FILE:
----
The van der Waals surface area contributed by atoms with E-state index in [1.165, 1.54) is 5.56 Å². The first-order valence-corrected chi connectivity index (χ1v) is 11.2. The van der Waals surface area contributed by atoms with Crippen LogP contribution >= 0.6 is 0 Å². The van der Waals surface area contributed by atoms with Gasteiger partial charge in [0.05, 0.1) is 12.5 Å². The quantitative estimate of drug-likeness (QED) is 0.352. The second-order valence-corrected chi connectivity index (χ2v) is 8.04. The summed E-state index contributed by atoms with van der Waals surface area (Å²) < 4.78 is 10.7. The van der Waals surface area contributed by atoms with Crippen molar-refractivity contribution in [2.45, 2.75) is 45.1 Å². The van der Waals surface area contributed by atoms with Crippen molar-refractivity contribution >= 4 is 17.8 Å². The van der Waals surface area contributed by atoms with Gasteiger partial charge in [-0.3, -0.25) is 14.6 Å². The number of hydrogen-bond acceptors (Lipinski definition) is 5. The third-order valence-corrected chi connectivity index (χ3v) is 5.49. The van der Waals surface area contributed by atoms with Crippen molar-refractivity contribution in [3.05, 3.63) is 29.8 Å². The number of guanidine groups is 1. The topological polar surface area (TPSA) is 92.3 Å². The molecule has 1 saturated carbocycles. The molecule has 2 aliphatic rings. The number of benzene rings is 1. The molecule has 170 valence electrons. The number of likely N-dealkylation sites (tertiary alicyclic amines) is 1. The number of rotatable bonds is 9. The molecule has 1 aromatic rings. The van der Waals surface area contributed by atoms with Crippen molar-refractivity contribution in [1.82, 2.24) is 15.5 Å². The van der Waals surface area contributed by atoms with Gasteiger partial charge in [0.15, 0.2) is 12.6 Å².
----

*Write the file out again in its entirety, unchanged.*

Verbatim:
The van der Waals surface area contributed by atoms with E-state index in [1.165, 1.54) is 5.56 Å². The first-order valence-corrected chi connectivity index (χ1v) is 11.2. The van der Waals surface area contributed by atoms with Crippen LogP contribution >= 0.6 is 0 Å². The van der Waals surface area contributed by atoms with Gasteiger partial charge in [0.05, 0.1) is 12.5 Å². The quantitative estimate of drug-likeness (QED) is 0.352. The second-order valence-corrected chi connectivity index (χ2v) is 8.04. The summed E-state index contributed by atoms with van der Waals surface area (Å²) < 4.78 is 10.7. The van der Waals surface area contributed by atoms with Crippen molar-refractivity contribution in [2.45, 2.75) is 45.1 Å². The van der Waals surface area contributed by atoms with Crippen molar-refractivity contribution >= 4 is 17.8 Å². The van der Waals surface area contributed by atoms with Gasteiger partial charge in [-0.3, -0.25) is 14.6 Å². The number of hydrogen-bond acceptors (Lipinski definition) is 5. The third-order valence-corrected chi connectivity index (χ3v) is 5.49. The van der Waals surface area contributed by atoms with Crippen molar-refractivity contribution in [3.05, 3.63) is 29.8 Å². The number of guanidine groups is 1. The topological polar surface area (TPSA) is 92.3 Å². The molecule has 1 saturated carbocycles. The molecule has 2 aliphatic rings. The number of benzene rings is 1. The molecule has 170 valence electrons. The number of likely N-dealkylation sites (tertiary alicyclic amines) is 1. The number of rotatable bonds is 9. The molecule has 1 aromatic rings. The van der Waals surface area contributed by atoms with Crippen molar-refractivity contribution in [1.82, 2.24) is 15.5 Å². The van der Waals surface area contributed by atoms with Gasteiger partial charge in [0.15, 0.2) is 12.6 Å².